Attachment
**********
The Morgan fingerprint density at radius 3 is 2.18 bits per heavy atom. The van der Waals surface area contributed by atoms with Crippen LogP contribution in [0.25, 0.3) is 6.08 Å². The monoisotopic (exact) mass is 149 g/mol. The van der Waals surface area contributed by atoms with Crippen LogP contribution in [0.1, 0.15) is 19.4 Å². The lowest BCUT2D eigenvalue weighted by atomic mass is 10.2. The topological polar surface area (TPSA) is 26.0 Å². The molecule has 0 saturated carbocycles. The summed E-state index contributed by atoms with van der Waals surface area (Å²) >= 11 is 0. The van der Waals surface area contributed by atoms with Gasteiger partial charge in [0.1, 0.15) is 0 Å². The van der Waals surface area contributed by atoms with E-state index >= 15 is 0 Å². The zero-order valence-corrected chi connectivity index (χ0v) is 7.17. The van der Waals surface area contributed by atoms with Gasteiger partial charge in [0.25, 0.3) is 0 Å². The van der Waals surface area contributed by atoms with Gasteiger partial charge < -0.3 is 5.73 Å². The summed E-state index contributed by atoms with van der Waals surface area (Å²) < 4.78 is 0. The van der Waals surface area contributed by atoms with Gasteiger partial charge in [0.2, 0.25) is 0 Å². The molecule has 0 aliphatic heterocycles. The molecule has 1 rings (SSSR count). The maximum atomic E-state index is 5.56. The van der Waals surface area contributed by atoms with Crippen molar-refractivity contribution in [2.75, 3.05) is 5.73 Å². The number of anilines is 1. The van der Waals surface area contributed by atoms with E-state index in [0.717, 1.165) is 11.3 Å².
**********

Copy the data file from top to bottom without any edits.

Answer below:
The Morgan fingerprint density at radius 3 is 2.18 bits per heavy atom. The van der Waals surface area contributed by atoms with Crippen LogP contribution in [0.25, 0.3) is 6.08 Å². The monoisotopic (exact) mass is 149 g/mol. The van der Waals surface area contributed by atoms with Crippen LogP contribution in [0.1, 0.15) is 19.4 Å². The lowest BCUT2D eigenvalue weighted by atomic mass is 10.2. The topological polar surface area (TPSA) is 26.0 Å². The molecule has 0 saturated carbocycles. The summed E-state index contributed by atoms with van der Waals surface area (Å²) >= 11 is 0. The van der Waals surface area contributed by atoms with Gasteiger partial charge in [0.1, 0.15) is 0 Å². The van der Waals surface area contributed by atoms with E-state index >= 15 is 0 Å². The zero-order valence-corrected chi connectivity index (χ0v) is 7.17. The van der Waals surface area contributed by atoms with Gasteiger partial charge in [0.25, 0.3) is 0 Å². The van der Waals surface area contributed by atoms with Gasteiger partial charge < -0.3 is 5.73 Å². The summed E-state index contributed by atoms with van der Waals surface area (Å²) < 4.78 is 0. The van der Waals surface area contributed by atoms with Gasteiger partial charge in [0.2, 0.25) is 0 Å². The molecule has 0 aliphatic heterocycles. The molecule has 1 rings (SSSR count). The maximum atomic E-state index is 5.56. The van der Waals surface area contributed by atoms with Crippen molar-refractivity contribution in [2.75, 3.05) is 5.73 Å². The number of anilines is 1. The van der Waals surface area contributed by atoms with E-state index in [0.717, 1.165) is 11.3 Å².